As a cheap source of fertilizer when you need it, raw or unpasteurized milk is a quick fix for giving your garden a dose of calcium. For the best results, it’s always recommended that you blend the milk with equal parts water, to create a consistency that agrees with your soil and plants. As a liquid based fertilizer, milk can also be sprayed. If you have a large area of ground to cover, or want to water the plants in your home or greenhouse too, why not add a little milk to the mix?

4 Simple Steps for Growing Your Own Organic Food

Reasons

There are a lot of good reasons to grow your own organic food. In fact, there is a lot of increasingly disturbing evidence that presents equally good reasons not to buy non-organic supermarket produce. For example, one recent study of pesticide exposure in children in a major U.S. metropolitan area found that traces of garden chemicals were found in 99 percent of the 110 children who were tested. Further, according to the Environmental Protection Agency, 90% of fungicides, 60% of herbicides and 30% of insecticides are considered carcinogenic.

On a happier note, growing your own organic food is not only healthier, but it can save you a lot of money. Produce departments are taking full advantage of an educated public’s desire for organic food, a fact reflected in the huge difference in price. In addition to reducing your grocery bill, by transforming your lawn into a garden, you’ll also save money on your water bill. Trees and shrubs require anywhere from two and a half to four times less water than maintaining a lawn.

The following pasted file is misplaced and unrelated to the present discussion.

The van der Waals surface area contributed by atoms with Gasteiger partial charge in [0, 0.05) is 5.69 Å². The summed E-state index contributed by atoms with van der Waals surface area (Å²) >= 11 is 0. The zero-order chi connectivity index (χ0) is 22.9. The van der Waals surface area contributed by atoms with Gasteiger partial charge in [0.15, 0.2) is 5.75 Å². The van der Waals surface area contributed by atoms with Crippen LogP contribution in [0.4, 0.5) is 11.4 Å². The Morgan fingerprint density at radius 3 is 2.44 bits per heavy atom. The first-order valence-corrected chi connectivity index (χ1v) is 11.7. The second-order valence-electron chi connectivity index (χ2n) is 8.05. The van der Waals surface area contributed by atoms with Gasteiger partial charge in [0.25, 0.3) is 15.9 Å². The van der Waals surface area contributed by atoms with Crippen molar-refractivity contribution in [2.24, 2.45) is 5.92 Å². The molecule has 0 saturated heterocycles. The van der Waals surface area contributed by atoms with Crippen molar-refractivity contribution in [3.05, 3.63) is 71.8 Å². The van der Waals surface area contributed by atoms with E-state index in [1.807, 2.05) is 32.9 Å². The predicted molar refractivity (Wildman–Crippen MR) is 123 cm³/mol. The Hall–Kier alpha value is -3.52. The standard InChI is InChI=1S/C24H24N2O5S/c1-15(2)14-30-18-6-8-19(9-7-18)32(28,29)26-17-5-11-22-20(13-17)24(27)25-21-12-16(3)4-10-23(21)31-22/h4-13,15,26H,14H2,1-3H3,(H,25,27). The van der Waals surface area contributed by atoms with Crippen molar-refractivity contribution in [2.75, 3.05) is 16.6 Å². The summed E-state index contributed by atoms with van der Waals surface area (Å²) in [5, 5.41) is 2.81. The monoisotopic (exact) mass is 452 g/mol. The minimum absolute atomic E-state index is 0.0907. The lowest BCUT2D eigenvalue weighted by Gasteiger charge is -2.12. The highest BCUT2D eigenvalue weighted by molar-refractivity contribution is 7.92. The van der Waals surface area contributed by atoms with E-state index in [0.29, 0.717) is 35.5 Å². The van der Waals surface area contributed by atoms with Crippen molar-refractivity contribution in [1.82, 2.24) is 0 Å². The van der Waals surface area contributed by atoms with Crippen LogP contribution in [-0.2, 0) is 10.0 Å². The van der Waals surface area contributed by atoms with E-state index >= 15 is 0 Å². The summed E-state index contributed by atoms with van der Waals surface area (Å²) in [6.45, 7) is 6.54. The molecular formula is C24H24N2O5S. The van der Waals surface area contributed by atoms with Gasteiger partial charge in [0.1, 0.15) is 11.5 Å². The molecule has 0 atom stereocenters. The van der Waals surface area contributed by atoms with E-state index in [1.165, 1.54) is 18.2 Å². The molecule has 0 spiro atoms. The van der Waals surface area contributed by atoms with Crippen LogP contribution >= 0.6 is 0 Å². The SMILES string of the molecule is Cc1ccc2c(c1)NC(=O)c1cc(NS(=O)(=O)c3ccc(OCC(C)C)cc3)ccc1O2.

Simple Tricks to Start Off

As the person in charge of production of your own herbs, fruits and vegetables, you can replace chemical pesticides with natural alternatives. One such alternative is a little cayenne pepper or horseradish mixed with garlic paste added to a gallon of water. It’s important to test the strength on a leaf or two because if it’s too strong, it can burn the plant. However, it’s remarkably effective as a pest repellent.

You’ll also be able to decide what kind of soil you want to use to grow your food. Different plants thrive in different types of soil. For example, some, such as flowers and annual vegetables prefer peat-free soil, while blueberries require lime-free compost. Fruit trees benefit most from a soil based mix that releases nutrients slowly due to their long lives.

Mulching

No matter what kind of soil composition you choose, mulching is an important factor in preparing it for planting. Mulching is the process of enriching the soil. Two benefits of mulching are weed reduction and water conservation. Organic mulches are commonly made from decomposing plant materials. Many people set up a worm farm to provide natural compost for mulching. Worms are also able to detoxify soil of due to their ability to break down substances, including heavy metals like cadmium and lead.

Experts recommend not using live green materials rather than those already in an advanced state of decomposition because they can leach needed nitrogen from the soil. Proper mulching requires the soil to be covered with up to three inches of material to achieve the maximum benefits. However, the mulch should not cover the plant’s base, but only the root zones.